Christianity, Colonization, and Gender Relations in North Sumatra

A Patrilineal Society in Flux

Series:

In this book Sita van Bemmelen offers an account of changes in Toba Batak society (Sumatra, Indonesia) due to Christianity and Dutch colonial rule (1861-1942) with a focus on customs and customary law related to the life cycle and gender relations. The first part, a historical ethnography, describes them as they existed at the onset of colonial rule. The second part zooms in on the negotiations between the Toba Batak elite, the missionaries of the German Rhenish Mission and colonial administrators about these customs showing the evolving views on desirable modernity of each contestant. The pillars of the Toba patrilineal kinship system were challenged, but alterations changed the way it was reproduced and gender relations for ever.
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Biographical Note

Sita T. van Bemmelen, Ph.D (2012), is a historian, academic editor, and freelance gender consultant. She has published numerous articles on gender relations in Indonesia, and co-edited Women and Mediation in Indonesia (KITLV 1992).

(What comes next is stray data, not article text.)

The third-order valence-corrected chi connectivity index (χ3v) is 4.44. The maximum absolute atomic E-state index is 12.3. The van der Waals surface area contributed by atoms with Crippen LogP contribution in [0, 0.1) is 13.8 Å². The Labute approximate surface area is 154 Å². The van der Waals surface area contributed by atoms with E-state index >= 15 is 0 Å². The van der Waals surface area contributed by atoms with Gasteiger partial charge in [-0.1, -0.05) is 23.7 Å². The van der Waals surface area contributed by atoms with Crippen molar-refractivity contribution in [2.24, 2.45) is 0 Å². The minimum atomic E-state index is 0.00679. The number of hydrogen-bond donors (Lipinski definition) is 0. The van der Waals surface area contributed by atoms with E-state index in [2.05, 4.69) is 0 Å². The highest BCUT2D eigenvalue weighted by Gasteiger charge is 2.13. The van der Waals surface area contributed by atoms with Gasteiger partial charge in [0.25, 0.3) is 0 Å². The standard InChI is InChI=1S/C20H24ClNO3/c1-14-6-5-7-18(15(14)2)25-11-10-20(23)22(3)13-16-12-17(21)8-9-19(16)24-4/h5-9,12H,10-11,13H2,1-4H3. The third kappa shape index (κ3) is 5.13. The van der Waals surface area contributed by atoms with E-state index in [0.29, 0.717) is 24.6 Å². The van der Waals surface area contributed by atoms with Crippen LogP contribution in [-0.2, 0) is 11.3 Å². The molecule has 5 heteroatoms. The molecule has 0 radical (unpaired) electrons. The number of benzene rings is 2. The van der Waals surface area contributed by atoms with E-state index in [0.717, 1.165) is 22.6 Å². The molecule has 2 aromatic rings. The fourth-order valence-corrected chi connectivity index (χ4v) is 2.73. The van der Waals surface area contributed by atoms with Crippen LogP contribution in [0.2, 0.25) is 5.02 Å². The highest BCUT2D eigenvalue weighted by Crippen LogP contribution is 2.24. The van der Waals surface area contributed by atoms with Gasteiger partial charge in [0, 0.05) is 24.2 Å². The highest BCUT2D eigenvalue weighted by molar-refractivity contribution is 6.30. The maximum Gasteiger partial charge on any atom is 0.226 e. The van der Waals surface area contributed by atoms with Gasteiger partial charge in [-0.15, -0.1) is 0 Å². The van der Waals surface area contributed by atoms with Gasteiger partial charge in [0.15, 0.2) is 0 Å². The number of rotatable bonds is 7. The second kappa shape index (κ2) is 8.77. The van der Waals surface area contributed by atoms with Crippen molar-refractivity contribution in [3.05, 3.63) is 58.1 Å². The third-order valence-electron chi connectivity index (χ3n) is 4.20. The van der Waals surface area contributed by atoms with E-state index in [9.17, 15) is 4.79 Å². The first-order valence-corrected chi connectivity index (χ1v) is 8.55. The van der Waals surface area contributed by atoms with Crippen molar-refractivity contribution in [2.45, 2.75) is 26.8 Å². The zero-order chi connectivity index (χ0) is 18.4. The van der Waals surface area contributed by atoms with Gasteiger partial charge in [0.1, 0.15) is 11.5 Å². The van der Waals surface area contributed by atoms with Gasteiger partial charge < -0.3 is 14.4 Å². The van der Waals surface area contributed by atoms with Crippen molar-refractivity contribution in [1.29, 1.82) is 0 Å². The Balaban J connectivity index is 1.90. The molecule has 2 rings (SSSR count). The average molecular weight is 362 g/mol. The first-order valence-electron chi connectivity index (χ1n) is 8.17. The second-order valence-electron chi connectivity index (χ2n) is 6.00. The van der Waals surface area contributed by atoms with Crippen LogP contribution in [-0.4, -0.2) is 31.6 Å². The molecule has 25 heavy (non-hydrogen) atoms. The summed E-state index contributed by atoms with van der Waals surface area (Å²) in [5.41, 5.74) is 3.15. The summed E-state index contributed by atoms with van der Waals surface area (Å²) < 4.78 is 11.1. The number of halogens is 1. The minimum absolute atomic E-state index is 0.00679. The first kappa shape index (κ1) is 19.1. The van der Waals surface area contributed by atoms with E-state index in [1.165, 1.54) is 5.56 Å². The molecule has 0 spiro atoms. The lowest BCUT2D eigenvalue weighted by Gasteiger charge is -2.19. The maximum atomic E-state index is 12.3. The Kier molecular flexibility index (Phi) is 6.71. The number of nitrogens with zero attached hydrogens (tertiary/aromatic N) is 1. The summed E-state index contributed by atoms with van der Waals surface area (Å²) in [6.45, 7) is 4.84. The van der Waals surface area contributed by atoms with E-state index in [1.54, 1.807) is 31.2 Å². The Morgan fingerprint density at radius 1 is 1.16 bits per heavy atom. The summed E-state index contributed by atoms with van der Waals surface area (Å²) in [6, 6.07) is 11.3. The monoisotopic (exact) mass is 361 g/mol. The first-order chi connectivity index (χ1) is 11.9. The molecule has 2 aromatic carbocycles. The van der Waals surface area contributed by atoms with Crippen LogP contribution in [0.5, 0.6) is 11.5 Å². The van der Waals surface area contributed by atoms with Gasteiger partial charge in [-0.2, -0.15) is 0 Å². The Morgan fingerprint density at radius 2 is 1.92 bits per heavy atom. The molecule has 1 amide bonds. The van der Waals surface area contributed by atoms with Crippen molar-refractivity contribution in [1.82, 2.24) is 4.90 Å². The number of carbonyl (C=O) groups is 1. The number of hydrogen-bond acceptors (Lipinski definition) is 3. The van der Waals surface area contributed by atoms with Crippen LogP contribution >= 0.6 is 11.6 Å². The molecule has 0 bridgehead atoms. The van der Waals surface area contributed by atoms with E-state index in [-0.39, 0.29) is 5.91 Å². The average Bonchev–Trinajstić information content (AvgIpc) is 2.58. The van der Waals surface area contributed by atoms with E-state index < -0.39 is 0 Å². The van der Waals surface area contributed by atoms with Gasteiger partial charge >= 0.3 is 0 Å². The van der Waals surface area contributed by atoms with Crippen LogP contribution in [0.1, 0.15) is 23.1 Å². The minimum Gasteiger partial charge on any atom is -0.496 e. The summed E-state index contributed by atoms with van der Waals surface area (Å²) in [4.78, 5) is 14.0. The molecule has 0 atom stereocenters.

Table of contents

Preface and Acknowledgements
List ofIllustrations, Maps, Graphics and Tables

1 Introduction
 1.1 Grand Narratives: Where Do Kinship and Marriage Fit In?
 1.2 The Toba Batak
 1.3 Discourse, Agency and Modernities
 1.4 Kinship: Structure, Process, and Issues
 1.5 Composition
 1.6 Sources

Part 1: A Historical Ethnography


2 The Construction of Toba Batak Gender
 2.1 Batak Adat and Its Divine Origin
 2.2 The Origin of Mankind and the Creation of the Earth
 2.3 Gendered Hierarchies
 2.4 The Woman as the Intermediary between Clans
 2.5 Prohibited Marriages
 2.6 The Most Coveted Union
 2.7 Reciprocal Marriage Payments
 2.8 The Right Marriage is a Fertile Marriage
 2.9 Myth and Reality: Recurrent Themes
 2.10 Toba Batak Mythology as a Reflection of Gendered Interests

3 Customary Marriage
 3.1 Hypogamy: The Ideal and the Practice
 3.2 Reasons for Forging Marital Alliances in the Nineteenth Century
 3.3 Fathers, Daughters, and Arranged Marriages
 3.4 Courtship and Premarital Sexual Relations
 3.5 Bypassing the Fathers
 3.6 Never Relinquished by Her Family of Origin
 3.7 The Crucial Factor: The Agency of the Daughter

4 Fertility, Mortality and the Pinnacle of Life
 4.1 Fertility, Morbidity, and Mortality in the Nineteenth and Early Twentieth Century
 4.2 The Concept of a Blessed Life
 4.3 Male Progeny and the Journey of the Soul
 4.4 Joy and Grief
 4.5 Strategies to Avert Disaster
 4.6 The Male Strategy to Reach the Pinnacle of Life
 4.7 Gendered Odds

5 Ruptures: Divorce and Widowhood
 5.1 Conflict, War, Mediation, and Jurisdiction
 5.2 Toba Batak Legal Terminology

Readership

Historians, anthropologists, Indonesianists, experts on customary law, gender and Christianity, interested in the interaction between colonizing forces and colonized people leading to changes in patrilineal societies.

Information

Collection Information